The undisputed evidence in this case is that McGiffen was active in the union campaign, served as an election observer, solicited union recognition slips, and distributed "local 250" writing tablets. Activities as union election observers or in campaign organization activities are ordinarily, by themselves, inadequate to prove agency status. See N.L.R.B. v. Morgan Health Care Center, Inc., 618 F.2d 127, 129 (1st Cir. 1980); Owens-Corning Fiberglass Corp., 179 N.L.R.B. 219, 223 (1969), enf'd, 435 F.2d 960 (4th Cir. 1970). Nevertheless, we conclude that the evidence might support a finding that the union either authorized or condoned McGiffen's conduct. Id.; N.L.R.B. v. Golden Age Beverage Co., 415 F.2d 26, 32 n.5 (5th Cir. 1969). It was error for the Board to resolve this issue on the basis of the unsupported assertions contained in the regional director's report.

B. Violation of the 24 Hour Rule

19

In Peerless Plywood Co., 107 N.L.R.B. 427 (1953), the Board announced a policy of not allowing mandatory meetings of employees for campaign speeches twenty-four hours before an election. In its ban on such activity, the Board specifically exempted voluntary meetings taking place off company premises in employees' free time. 107 N.L.R.B. at 430. In support of its contention that an illegal meeting took place, Belcor has proffered a five by seven index card which refers to a meeting that was to take place at someone's home. On it is written "Mandatory Attendance." The regional director's report indicates that employees treated the meeting as an informal non-mandatory get-together to discuss the union. This is possibly true, but we can not affirm on the basis of the present record which does not include supporting documentation for the director's conclusion. Resolution of this issue also requires a hearing.

C. Coercion, Sabotage and Electioneering

20

In the week prior to the election, a storage shed was burned down and an office was burglarized. Belcor points to these incidents to support its contention that there was an atmosphere of fear and intimidation that made it impossible to hold a fair election. The company has failed to proffer any evidence that would link the incidents to the union, or, for that matter, to show that the incidents were even related to the election. The vandalism might just as well have been caused by a mental patient or third parties. In the absence of a showing that any employee was actually coerced or intimidated by these acts, the company's claim does not raise a material issue of fact. See N.L.R.B. v. Miramar of California, Inc., 601 F.2d 422, 424 (9th Cir. 1979) (union adherents brandishing knives did not intimidate or coerce any employee as to his vote); N.L.R.B. v. Spring Road Corp., 577 F.2d 586, 588 (9th Cir. 1978) (Rock throwing, vandalism to cars and property where union was not involved was inadequate showing to require hearing). Cf. N.L.R.B. v. Masonic Homes of California, 624 F.2d 88 (9th Cir. 1980) (the union was alleged to have made harassing phone calls and one union adherent refused to allow a female employee to close the door of her home while soliciting her vote).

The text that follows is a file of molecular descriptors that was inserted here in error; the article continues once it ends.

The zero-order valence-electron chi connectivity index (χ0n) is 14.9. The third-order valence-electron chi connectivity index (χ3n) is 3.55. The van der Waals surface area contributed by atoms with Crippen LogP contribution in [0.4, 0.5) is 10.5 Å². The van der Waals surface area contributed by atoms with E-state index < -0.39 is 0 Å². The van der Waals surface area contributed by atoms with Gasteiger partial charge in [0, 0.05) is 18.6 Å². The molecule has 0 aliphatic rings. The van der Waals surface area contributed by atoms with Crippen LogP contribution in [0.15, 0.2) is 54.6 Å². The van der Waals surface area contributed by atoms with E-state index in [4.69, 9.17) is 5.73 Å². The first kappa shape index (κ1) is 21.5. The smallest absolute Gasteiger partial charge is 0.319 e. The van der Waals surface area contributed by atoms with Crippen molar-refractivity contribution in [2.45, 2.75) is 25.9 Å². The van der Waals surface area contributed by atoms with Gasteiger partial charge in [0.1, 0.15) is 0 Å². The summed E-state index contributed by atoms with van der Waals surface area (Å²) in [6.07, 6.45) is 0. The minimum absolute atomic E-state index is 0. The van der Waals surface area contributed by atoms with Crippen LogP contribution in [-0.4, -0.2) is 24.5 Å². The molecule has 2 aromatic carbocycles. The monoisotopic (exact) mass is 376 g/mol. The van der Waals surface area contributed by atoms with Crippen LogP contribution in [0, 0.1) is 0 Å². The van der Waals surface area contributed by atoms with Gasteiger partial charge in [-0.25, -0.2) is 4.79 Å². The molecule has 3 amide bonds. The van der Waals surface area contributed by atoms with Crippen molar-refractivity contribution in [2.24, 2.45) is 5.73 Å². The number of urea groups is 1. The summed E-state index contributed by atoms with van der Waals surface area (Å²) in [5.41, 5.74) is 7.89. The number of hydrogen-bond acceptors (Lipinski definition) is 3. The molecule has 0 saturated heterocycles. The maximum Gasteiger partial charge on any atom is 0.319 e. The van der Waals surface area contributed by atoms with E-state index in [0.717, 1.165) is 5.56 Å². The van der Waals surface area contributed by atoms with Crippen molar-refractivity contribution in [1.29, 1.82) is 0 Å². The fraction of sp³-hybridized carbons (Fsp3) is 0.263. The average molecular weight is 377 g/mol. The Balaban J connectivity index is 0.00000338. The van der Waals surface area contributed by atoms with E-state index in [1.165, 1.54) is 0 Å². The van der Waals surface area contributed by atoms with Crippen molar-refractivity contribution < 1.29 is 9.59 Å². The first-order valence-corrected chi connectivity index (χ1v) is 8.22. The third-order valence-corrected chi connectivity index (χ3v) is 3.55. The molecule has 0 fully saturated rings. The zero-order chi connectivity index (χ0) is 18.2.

21

In addition, Belcor points to general disorder and raucousness that took place in an area immediately outside the polling area. Rick McGiffen, the union's election observer, called out to several employees to "(c)ome in and vote." One employee asked another employee how she had voted. Other employees said everyone was voting for the union. An employee stated that "(e)verybody stared at me as I entered the voting room. It made me feel uneasy." Another employee, who was wearing a pro-union button, walked in and out of an office that was in view of the polling area. Belcor makes no effort to attribute this conduct to the union. Furthermore, conversations between union representatives and employees do not constitute a violation where they are only innocuous neutral statements. South Pacific Furniture, Inc. v. N.L.R.B., 627 F.2d 173, 175 (9th Cir. 1980) (statement by union observer to "come on in and vote" not electioneering). See also N.L.R.B. v. Vista Hill Foundation, 639 F.2d 479 (9th Cir. 1980) (court sustained an order where extensive conversations took place).

22

The employee conduct in the health care facility's lounge might be compared to that in N.L.R.B. v. Aaron Brothers Corp., 563 F.2d 409, 412 (9th Cir. 1977), where in a room adjacent to the polling area there were "loud cat calls" and "cheering and shouting." Employees yelled "come on man, let's do it." The court rejected the company's contention that this conduct necessitated a hearing absent evidence that any employees were "intimidated or influenced" by the conduct. Belcor's showing that the conduct in the lounge made affiant Morales "uneasy" is inadequate to demonstrate that any employee was unable to exercise his or her free choice at the polls. Spring City Knitting Co. v. N.L.R.B., 647 F.2d at 1019 (1981).

D. Voting Lists

23